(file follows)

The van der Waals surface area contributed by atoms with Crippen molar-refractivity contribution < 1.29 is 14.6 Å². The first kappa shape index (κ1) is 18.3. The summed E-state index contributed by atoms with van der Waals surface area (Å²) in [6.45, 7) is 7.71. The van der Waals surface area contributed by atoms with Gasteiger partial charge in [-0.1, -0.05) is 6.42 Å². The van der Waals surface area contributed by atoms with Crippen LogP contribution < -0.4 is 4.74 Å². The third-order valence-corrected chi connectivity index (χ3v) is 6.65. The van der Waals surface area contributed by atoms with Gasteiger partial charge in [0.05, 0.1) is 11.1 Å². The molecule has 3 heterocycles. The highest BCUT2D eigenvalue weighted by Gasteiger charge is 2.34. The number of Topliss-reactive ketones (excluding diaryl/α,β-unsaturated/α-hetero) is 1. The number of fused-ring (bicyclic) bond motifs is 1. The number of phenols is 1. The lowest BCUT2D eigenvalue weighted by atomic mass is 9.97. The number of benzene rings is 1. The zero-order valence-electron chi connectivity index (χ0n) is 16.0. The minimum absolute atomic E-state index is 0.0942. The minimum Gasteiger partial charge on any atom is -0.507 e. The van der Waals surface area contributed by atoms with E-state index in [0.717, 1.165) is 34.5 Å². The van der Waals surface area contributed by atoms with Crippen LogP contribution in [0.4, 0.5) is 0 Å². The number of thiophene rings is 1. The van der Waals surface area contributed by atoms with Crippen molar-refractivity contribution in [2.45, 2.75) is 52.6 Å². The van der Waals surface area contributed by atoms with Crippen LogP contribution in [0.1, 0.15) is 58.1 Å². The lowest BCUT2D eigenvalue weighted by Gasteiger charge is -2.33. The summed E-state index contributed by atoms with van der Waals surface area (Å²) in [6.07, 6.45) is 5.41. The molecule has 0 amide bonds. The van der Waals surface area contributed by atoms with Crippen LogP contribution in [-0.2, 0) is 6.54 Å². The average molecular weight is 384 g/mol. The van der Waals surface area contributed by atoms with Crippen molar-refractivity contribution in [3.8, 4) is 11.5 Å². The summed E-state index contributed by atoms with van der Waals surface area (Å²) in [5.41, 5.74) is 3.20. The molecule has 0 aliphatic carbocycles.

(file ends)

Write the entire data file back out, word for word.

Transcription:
The van der Waals surface area contributed by atoms with Crippen molar-refractivity contribution < 1.29 is 14.6 Å². The first kappa shape index (κ1) is 18.3. The summed E-state index contributed by atoms with van der Waals surface area (Å²) in [6.45, 7) is 7.71. The van der Waals surface area contributed by atoms with Gasteiger partial charge in [-0.1, -0.05) is 6.42 Å². The van der Waals surface area contributed by atoms with Crippen LogP contribution < -0.4 is 4.74 Å². The third-order valence-corrected chi connectivity index (χ3v) is 6.65. The van der Waals surface area contributed by atoms with Gasteiger partial charge in [0.05, 0.1) is 11.1 Å². The molecule has 3 heterocycles. The highest BCUT2D eigenvalue weighted by Gasteiger charge is 2.34. The number of Topliss-reactive ketones (excluding diaryl/α,β-unsaturated/α-hetero) is 1. The number of fused-ring (bicyclic) bond motifs is 1. The number of phenols is 1. The lowest BCUT2D eigenvalue weighted by atomic mass is 9.97. The number of benzene rings is 1. The zero-order valence-electron chi connectivity index (χ0n) is 16.0. The minimum absolute atomic E-state index is 0.0942. The minimum Gasteiger partial charge on any atom is -0.507 e. The van der Waals surface area contributed by atoms with E-state index in [0.717, 1.165) is 34.5 Å². The van der Waals surface area contributed by atoms with Crippen LogP contribution in [0.4, 0.5) is 0 Å². The number of thiophene rings is 1. The van der Waals surface area contributed by atoms with Crippen molar-refractivity contribution in [2.45, 2.75) is 52.6 Å². The van der Waals surface area contributed by atoms with Crippen LogP contribution in [0.1, 0.15) is 58.1 Å². The lowest BCUT2D eigenvalue weighted by Gasteiger charge is -2.33. The summed E-state index contributed by atoms with van der Waals surface area (Å²) in [6.07, 6.45) is 5.41. The molecule has 0 amide bonds. The van der Waals surface area contributed by atoms with Crippen LogP contribution in [-0.2, 0) is 6.54 Å². The average molecular weight is 384 g/mol. The van der Waals surface area contributed by atoms with Crippen molar-refractivity contribution in [3.8, 4) is 11.5 Å². The summed E-state index contributed by atoms with van der Waals surface area (Å²) in [5.41, 5.74) is 3.20. The molecule has 0 aliphatic carbocycles.